People with underlying health conditions such as diabetes are six times more likely to be hospitalised with COVID-19, and have a risk of death 12 times higher.
That’s according to leading experts who added that several cases have suggested that the coronavirus may trigger diabetes in previously healthy individuals.
Scientists have created a registry of new cases of diabetes in COVID-19 patients (the CoviDiab Registry Project), and described the link between diabetes and coronavirus as “bi-directional’ in a letter to The New England Journal of Medicine.
Julian Hamilton-Shield, professor in diabetes and metabolic endocrinology at the University of Bristol, wrote in an essay in The Conversation: “There has been a case report from China of a young man of previous good health presenting with new-onset, severe diabetes, termed keto-acidosis, after contracting COVID-19.”
The SARS coronavirus outbreak in 2004 also caused acute onset diabetes in some patients who suffered pneumonia after infection.
Francesco Rubino, of King's College London, wrote: “Diabetes is one of the most prevalent chronic diseases and we are now realising the consequences of the inevitable clash between two pandemics.
“Given the short period of human contact with this new coronavirus, the exact mechanism by which the virus influences glucose metabolism is still unclear."
Julian Hamilton-Shield wrote: "We have known for many years that viral infections may be linked to the first time a patient has diabetes symptoms.”
Hamilton-Shield added that there have been recorded cases of diabetes developing during infections with mumps and enterovirus, as well as more recent cases involving SARS.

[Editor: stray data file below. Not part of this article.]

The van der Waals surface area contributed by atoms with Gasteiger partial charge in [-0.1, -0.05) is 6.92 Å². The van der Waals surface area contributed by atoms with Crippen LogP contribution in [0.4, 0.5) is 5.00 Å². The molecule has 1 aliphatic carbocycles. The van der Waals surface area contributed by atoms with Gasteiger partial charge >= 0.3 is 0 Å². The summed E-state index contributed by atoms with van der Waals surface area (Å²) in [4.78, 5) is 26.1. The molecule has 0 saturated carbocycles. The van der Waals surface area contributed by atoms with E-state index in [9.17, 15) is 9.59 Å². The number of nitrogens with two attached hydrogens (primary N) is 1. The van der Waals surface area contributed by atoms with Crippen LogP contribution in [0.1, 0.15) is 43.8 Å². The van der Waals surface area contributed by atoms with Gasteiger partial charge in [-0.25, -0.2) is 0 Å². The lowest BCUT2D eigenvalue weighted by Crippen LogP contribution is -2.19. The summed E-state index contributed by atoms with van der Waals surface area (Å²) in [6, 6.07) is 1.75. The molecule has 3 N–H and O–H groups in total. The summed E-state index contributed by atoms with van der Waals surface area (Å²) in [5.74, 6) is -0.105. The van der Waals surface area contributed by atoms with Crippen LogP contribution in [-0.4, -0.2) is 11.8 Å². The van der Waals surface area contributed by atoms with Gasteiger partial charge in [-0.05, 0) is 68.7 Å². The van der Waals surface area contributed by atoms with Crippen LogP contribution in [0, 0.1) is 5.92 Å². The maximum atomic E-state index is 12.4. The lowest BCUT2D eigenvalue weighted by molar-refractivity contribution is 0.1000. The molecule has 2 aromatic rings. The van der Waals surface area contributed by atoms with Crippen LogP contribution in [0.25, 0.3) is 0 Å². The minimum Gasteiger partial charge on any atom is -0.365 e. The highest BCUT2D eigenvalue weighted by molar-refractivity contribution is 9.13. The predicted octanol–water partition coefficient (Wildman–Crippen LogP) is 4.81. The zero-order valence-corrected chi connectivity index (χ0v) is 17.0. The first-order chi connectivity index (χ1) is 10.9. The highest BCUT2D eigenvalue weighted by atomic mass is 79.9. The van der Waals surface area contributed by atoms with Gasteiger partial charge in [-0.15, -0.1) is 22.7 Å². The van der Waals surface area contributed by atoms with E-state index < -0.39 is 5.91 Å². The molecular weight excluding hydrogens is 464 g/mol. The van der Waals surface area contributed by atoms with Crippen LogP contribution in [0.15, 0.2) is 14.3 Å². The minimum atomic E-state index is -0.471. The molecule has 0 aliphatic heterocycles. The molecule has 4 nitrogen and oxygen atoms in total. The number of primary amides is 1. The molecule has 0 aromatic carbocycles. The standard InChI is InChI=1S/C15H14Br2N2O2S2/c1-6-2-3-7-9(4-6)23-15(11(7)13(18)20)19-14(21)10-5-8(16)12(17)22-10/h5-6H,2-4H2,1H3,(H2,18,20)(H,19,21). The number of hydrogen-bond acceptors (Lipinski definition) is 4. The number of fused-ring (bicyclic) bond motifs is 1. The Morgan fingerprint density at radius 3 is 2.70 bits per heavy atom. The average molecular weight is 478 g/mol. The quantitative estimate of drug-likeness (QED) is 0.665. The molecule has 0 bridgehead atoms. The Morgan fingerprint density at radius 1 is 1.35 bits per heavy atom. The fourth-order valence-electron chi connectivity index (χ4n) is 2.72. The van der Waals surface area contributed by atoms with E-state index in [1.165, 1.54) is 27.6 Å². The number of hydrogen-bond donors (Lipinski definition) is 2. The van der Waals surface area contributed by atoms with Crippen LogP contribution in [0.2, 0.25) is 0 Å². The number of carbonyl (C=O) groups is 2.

"Before the COVID-19 pandemic, east Asia experienced the SARS outbreak (2002-04), which was also caused by a coronavirus,” he wrote. “There were documented cases of acute onset diabetes in people with SARS pneumonia, which was not seen in those with pneumonia of other causes.
"In most cases, the diabetes resolved after three years, but it persisted in 10 percent of patients.
Hamilton-Shield said that both SARS and the coronavirus behind the current pandemic have protein spikes which attach to ACE2 receptors in lung and kidney cells – as well as islet cells in the pancreas.
“It is proposed that once in islets, COVID-19 disrupts normal cell function leading to abnormalities in the pathways that maintain blood glucose through insulin secretion. It is also possible that cell invasion leads to acute inflammation that kills islet cells.”
A study by the US Centers for Disease Control and Prevention found that diabetes was among the most prevalent health conditions linked to severe cases of coronavirus.
By analysing data from over 1.3 million COVID-19 patients from January 22 to May 30, the CDC found that the most prevalent underlying health conditions in more severe cases were cardiovascular disease, diabetes and chronic lung disease.
About 45% of patients who had underlying health conditions were hospitalised, compared with 7.6% of those without such chronic health issues.
Death due to COVID-19 was reported in 19.5% of patients with health complications, compared with 1.6% of people who did not suffer from chronic illnesses.
“These findings are consistent with previous reports that found that severe outcomes increased with age and underlying condition, and males were hospitalised at a higher rate than were females,” the CDC wrote in its report published last week.
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